Summer Stage #7, Sunday 10 July–Who doesn’t love a weeded garden or flower bed? Sure, there’ll be the odd person who’ll speak up for all plants, including weeds, and that’s good. But that’s not the most popular position. No weeding would spell chaos, right?
To hoe or not to hoe, now that’s the question
Let them grow, or not?
John Coffman, long-time missionary in London, UK, maintained a weed is a proper plant that’s just grew in the wrong place if it was in his garden. Thanks to friend Ellie Kreider for that reflection from the past.
Gary Harder, retired Canadian pastor, went a step further. He quotes a friend, Paul, a biologist and environmentalist, on weeds. All that weeds are, according to Paul, “is native species that thrive on native soil, often more useful than the stuff we try to replace them with. There is no such thing as weeds. Let them grow.”
Paul went on, “People want neatness and order in their lives and in their gardens and in the church. But nature thrives on chaos (bold added). Nature thrives on diversity and chaos. Humans want only order and monoculture. How boring can you get? And look what we do in the church? We want a pure church where we kick out sinners or at least people with different sins than our own. We try to nail everything down in creeds and confessions and eliminate all weeds. It doesn’t work. There’s no interesting life then. Why can’t we learn from nature?”
Harder draws out fitting applications on the spectrum of weeds in his autobiography, Dancing Through Thistles in Bare Feet: A Pastoral Journey (Herald Press, 2008). It’s an engaging, prodding, God-present-in-unexpected-ways book. In a cover blurb David Augsburger says that Harder writes from “the servant stance that sees the good and brings out the best in others. And when things are going wrong, God appears.”
I reread the book–on loan from our sister-in-law Vivian–after a week of weeding and mulching flower beds. I also uncovered a grassed-over walkway alongside the house that I had put down a good number of years ago with broken pieces of our driveway. Brother Mark and nephews Nathan and Mike put their collective skills to work to replace our driveway and entry steps with pavers. What a happy memory and enduring display of quality work. Gratitude galore lives on.
So I weeded, took out and replanted root-bound irises, planted a hydrangea where the irises had been, replanted mint in buckets, mulched, trimmed the hedge, created a small rock garden, cleaned the deck, and now, with coffee in hand, am glad for the balance Gary Harder, and others, bring to all that goes smoothly and not-so-smoothly in our lives.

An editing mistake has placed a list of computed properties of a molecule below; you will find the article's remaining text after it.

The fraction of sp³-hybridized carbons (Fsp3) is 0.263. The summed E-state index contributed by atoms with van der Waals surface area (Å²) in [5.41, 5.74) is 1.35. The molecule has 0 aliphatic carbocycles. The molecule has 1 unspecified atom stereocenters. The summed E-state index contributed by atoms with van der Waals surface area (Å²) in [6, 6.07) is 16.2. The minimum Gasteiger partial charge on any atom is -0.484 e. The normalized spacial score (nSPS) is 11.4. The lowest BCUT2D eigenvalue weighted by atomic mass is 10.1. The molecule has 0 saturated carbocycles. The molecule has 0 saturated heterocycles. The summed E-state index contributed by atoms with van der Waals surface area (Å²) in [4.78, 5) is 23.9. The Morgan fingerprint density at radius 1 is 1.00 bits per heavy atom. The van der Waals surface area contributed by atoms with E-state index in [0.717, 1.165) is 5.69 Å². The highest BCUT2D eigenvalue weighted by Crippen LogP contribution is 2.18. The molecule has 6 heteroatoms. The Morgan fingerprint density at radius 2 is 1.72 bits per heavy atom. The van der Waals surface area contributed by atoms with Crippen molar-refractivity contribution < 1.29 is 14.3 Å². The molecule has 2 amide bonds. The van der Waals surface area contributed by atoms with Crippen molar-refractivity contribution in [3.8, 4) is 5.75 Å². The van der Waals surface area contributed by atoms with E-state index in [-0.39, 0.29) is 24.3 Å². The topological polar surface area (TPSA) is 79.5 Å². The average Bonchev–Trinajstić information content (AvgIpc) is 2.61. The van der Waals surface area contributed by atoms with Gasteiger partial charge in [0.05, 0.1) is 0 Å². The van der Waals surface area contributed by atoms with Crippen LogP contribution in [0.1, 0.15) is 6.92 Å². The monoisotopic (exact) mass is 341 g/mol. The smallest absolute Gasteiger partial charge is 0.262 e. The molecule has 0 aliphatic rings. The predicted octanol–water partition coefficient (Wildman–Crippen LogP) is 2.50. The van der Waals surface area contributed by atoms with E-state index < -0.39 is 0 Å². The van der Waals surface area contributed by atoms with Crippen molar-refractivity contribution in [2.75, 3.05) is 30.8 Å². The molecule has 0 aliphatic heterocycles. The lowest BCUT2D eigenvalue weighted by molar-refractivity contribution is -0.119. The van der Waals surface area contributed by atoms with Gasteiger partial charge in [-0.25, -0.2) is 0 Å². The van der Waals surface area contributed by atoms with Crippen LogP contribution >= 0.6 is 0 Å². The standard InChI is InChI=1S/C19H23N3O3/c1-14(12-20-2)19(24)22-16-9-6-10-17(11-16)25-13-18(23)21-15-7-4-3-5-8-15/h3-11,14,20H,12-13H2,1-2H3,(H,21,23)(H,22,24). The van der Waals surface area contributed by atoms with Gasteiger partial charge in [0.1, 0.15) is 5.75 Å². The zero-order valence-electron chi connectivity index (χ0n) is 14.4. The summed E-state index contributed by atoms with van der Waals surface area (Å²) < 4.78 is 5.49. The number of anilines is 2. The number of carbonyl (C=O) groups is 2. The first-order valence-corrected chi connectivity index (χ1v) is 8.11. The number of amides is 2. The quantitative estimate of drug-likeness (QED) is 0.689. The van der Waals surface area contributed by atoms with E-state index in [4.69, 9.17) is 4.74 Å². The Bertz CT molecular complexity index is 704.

Your bodies shall flourish like the grass
One of my favorite images of church is of Holy Spirit hovering over chaos. God is present. God surprises us in God’s healing work at many twists and turns in our lives, even creating blessings out of chaos and the natural world and in our life together.
Last Sunday I did Children’s Time at church, focusing on the fruitfulness of gardens and on God surrounding us with people to help us grow. I gave each child a cutout, the top cut with a pinking shears grass-like cut on the top, of “Your bodies shall flourish like the grass” Isaiah 66:14b. Their activity was to color the grass-like part green. I could have said the children will get taller, mature, and flourish like weeds, an appropriate image, but Isaiah said it differently. I ended with this prayer, “Thank you, God, for the good food you make grow for these children to grow and flourish.”
I’m grateful for the Milkweed planted at church as food for Monarch butterflies.
To not weed, though, was not a question of the week past
Lessons from 1967 and 1936
From a series, “Beautiful Photos Throughout History That Will Leave You Speechless,” by Mark Beck (Taboola AmericanUpbeat, 4 April 2016), I draw from three photos and captions.
It was total chaos the first morning in 1967 after Sweden changed from driving on the left to driving on the right. Cars and trucks in the picture are in a real jumble. The official name for the day was Hoegentrafikomlaggningen.
Also in the 1967 Boston Marathon, organizers attempted to stop (weed out) Kathrine Switzer, No 281, from running. They weren’t successful. Switzer became the first woman to run in the Boston Marathon. The surprising, healing, enduring work of God rose to the surface that day.
In 1936, Kentucky, held the last public execution in the United States. A throng of onlookers, thousands strong, turned out to watch the event. For all the strides we’ve made, the country still relies on forms of justice that do not heal. God have mercy.
In the know about Noah
You’ve read about the 510-foot-long, more than $100 million Noah’s Ark attraction that opened Thursday in Williamstown, Kentucky, near Cincinnati, Ohio. The ministry that built it expects up to two million visitors in the first year. It will be a mixed educational experience. The ministry, Answers in Genesis, maintains creation is 6,000 years old; scientists say dinosaurs (included with other animal replicas on the ark) died out about 65 million years before humans appeared. One trusts that lessons of the Ark will prevail over the vast gap in biblical interpretation. Again, may God’s surprise come as an olive branch. Leroy Troyer served as architect and two Amish brothers from Middlebury headed up the building crew.
Fireworks in miniature
Stone Street Garden, New Hamburg, Ontario
Have an amazing week, ponder the paradox of being ruthless and easy on weeds, enjoy the fruits of your labor, and let the chaos of life play its part. -John